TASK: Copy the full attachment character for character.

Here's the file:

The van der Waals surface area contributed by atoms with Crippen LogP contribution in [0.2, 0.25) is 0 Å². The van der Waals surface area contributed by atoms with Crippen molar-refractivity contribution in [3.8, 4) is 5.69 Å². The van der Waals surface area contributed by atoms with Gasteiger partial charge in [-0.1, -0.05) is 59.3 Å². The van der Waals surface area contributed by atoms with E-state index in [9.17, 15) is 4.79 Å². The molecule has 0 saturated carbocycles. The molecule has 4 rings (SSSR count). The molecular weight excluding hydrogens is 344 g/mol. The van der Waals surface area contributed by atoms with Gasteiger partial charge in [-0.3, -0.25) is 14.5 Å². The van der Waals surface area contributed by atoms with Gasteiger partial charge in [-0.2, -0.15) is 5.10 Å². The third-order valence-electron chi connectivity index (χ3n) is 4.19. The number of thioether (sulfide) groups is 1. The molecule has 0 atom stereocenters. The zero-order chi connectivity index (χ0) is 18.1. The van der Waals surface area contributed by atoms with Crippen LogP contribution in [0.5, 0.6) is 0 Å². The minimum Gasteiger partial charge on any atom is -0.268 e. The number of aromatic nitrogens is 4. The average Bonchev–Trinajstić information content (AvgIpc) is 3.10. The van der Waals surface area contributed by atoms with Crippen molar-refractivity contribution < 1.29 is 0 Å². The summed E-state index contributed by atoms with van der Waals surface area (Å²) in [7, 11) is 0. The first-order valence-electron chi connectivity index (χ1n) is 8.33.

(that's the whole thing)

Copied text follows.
The van der Waals surface area contributed by atoms with Crippen LogP contribution in [0.2, 0.25) is 0 Å². The van der Waals surface area contributed by atoms with Crippen molar-refractivity contribution in [3.8, 4) is 5.69 Å². The van der Waals surface area contributed by atoms with Gasteiger partial charge in [-0.1, -0.05) is 59.3 Å². The van der Waals surface area contributed by atoms with E-state index in [9.17, 15) is 4.79 Å². The molecule has 0 saturated carbocycles. The molecule has 4 rings (SSSR count). The molecular weight excluding hydrogens is 344 g/mol. The van der Waals surface area contributed by atoms with Gasteiger partial charge in [-0.3, -0.25) is 14.5 Å². The van der Waals surface area contributed by atoms with Gasteiger partial charge in [-0.2, -0.15) is 5.10 Å². The third-order valence-electron chi connectivity index (χ3n) is 4.19. The number of thioether (sulfide) groups is 1. The molecule has 0 atom stereocenters. The zero-order chi connectivity index (χ0) is 18.1. The van der Waals surface area contributed by atoms with Crippen LogP contribution in [0.5, 0.6) is 0 Å². The minimum Gasteiger partial charge on any atom is -0.268 e. The number of aromatic nitrogens is 4. The average Bonchev–Trinajstić information content (AvgIpc) is 3.10. The van der Waals surface area contributed by atoms with Crippen molar-refractivity contribution < 1.29 is 0 Å². The summed E-state index contributed by atoms with van der Waals surface area (Å²) in [7, 11) is 0. The first-order valence-electron chi connectivity index (χ1n) is 8.33.